spacer


Toru Terada / Lecturer / Division of Environmental Studies
Department of Natural Environmental Studies / / Landscape and urban planning

Career Summary
2006.3: Bachelor of Policy and Planning Sciences, University of Tsukuba
2008.3: Master of Policy and Planning Sciences, University of Tsukuba
2011.3: Ph.D. in Environmental Studies, University of Tokyo
2011.4-6: Post-doctoral researcher in Graduate School of Frontier Sciences, University of Tokyo
2011.7-2015.9: Assistant professor in Department of Natural Environmental Studies, University of Tokyo
2015.10-2016.7: Project lecturer in Department of Urban Engineering, University of Tokyo
2016.8-Present: Lecturer in Department of Natural Environmental Studies, University of Tokyo
Educational Activities
Graduate school: Landscape Planning and Design, Natural Resource Management, Theory of Integrated Environmental Design, Fundamentals of Natural Environmental Studies, Practice in Natural Environmental Studies, Practice in Terrestrial Ecosystem, Seminar in Natural Environmental Studies, Landscape Design Studio, Regional Planning Studio etc.
Research Activities
My academic interests include developing planning theory for restoring peri-urban "urban-rural" landscapes in Japan and its comparison to other nations from both biophysical and sociocultural points of view. "Satoyama" (a Japanese term meaning coppiced woodland) is regarded as a key for restoring urban-rural landscapes. Therefore I have been conducting research on how to revitalize satoyama in a modern way, in particular from the point of view of wood energy utilization. Urban agriculture is another key topic, and I am interested in evaluating urban farmland and vacant lots as places for food provisioning and community bonding.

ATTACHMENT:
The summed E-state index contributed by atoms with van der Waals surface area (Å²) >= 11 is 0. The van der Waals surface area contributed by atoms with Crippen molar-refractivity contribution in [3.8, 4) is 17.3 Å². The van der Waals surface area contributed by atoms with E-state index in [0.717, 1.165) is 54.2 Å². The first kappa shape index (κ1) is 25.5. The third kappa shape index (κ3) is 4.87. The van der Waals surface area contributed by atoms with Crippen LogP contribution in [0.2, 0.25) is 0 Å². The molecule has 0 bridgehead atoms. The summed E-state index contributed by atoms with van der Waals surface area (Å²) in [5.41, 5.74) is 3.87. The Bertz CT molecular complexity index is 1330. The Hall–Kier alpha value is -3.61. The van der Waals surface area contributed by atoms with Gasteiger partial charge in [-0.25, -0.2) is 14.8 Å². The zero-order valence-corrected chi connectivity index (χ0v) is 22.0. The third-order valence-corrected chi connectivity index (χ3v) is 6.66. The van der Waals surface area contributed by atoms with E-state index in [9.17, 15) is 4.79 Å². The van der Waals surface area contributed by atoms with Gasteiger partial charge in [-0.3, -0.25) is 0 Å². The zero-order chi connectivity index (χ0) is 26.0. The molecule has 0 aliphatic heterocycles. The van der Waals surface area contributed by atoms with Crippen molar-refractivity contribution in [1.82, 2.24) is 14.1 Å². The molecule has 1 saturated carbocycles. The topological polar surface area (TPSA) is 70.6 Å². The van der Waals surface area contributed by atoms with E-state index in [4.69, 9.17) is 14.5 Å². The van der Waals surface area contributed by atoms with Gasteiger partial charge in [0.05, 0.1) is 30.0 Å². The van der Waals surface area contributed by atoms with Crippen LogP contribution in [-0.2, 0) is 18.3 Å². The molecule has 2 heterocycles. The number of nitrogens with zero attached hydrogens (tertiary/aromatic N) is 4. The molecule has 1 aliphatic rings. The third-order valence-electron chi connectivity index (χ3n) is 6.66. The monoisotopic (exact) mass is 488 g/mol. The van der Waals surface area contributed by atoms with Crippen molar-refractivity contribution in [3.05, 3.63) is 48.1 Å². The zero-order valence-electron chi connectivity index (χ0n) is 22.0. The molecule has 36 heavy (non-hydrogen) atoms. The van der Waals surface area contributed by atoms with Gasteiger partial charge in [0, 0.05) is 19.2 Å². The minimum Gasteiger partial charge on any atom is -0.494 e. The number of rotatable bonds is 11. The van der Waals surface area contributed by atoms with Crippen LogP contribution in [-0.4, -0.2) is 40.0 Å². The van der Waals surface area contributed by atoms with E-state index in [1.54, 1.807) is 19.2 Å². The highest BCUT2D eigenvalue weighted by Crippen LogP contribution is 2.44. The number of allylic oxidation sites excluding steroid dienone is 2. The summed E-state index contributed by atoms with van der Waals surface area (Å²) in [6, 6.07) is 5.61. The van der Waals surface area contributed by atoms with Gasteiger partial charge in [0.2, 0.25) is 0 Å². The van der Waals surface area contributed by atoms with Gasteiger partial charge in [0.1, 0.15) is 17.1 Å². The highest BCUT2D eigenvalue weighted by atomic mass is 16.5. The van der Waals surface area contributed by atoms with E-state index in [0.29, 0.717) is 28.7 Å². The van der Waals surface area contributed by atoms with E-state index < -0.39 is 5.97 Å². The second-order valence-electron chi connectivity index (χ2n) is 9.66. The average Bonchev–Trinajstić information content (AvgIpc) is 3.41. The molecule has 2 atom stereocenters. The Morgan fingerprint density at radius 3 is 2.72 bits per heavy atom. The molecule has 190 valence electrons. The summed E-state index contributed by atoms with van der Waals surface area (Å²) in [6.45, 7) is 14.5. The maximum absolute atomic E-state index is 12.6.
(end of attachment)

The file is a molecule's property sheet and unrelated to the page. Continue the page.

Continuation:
Literature
1) Terada, T., Yokohari, M., Bolthouse, J., and Tanaka, N. (2010). "Refueling" satoyama woodland restoration in Japan: Enhancing restoration practice and experiences through wood fuel utilization. Nature and Culture 5(3), 251-276.
2) Bruckman, V. J., Terada, T., Fukuda, K., Yamamoto, H., and Hochbichler, E. (2016). Overmature periurban Quercus-Carpinus coppice forests in Austria and Japan: a comparison of carbon stocks, stand characteristics and conversion to high forest. European Journal of Forest Research, Available as online first (doi:10.1007/s10342-016-0979-2).
3) Terada, T., Yokohari, M., and Amemiya, M. (2016). Urban Farming in Tokyo: Towards an Urban-Rural Hybrid City. In: Lewis, T. Chandola T. (Eds). Green Asia: Ecocultures, Sustainable Lifestyles and Ethical Consumption, Routledge. In print.
4) Terada, T. (2016). Issues on urban periphery landscape: Contradictions caused by dichotomization of urban and rural dimensions. In: Shimizu, H. Takatori, C. (Eds). Landscape management and labor account in a shrinking era. Springer, Tokyo. In print.
5) Terada, T. (2016). Urban periphery planning: A planning concept for the marriage of urban and rural communities in the 21st century. In: Shimizu, H. Takatori, C. (Eds). Landscape management and labor account in a shrinking era. Springer, Tokyo. In print.
6) Yamada, T., Terada, T., Tanaka, T., and Yokohari, M. (2016). Directions for vacant lot management in the outer suburbs of the Tokyo Metropolitan Region. Urban and Regional Planning Review 3, 66-84.
Other Activities
Member of Task Force "Sustainable Forest Biomass Network", International Union for Forest Research Organization (IUFRO)
Journal Editorial Committee and International Conference Committee, Japanese Institute of Landscape Architecture (JILA)
Journal Editorial Committee, City Planning Institute of Japan (CPIJ)
Journal Editorial Committee, Association for Rural Planning (ARP)
spacer
Future Plan
While continuing current research on individual green spaces (satoyama, urban farmland, vacant lots, parks, greenways, etc.), I want to challenge new researches in the field of landscape planning as a member of the Graduate School of Frontier Sciences. One topic to explore in the near future is the development of a theory for land use planning under the depopulation trend for restoring natural ecosystems in peri-urban areas. Another topic is the construction of a responsive feedback system for landscape planning by visualizing interactions between people and nature. In regards to action with colleagues in the division of environmental studies and international institutes, I want to develop a practical method for making interdisciplinary research successful in order to achieve tangible academic output through organizing educational programs (e.g., a design studio) or collaborative research projects.
Messages to Students
Enjoy the process of academic research, which can help you clarify ambiguous ideas, and share its delights and hardships with your friends. I am sure this will make your life more pleasant.
top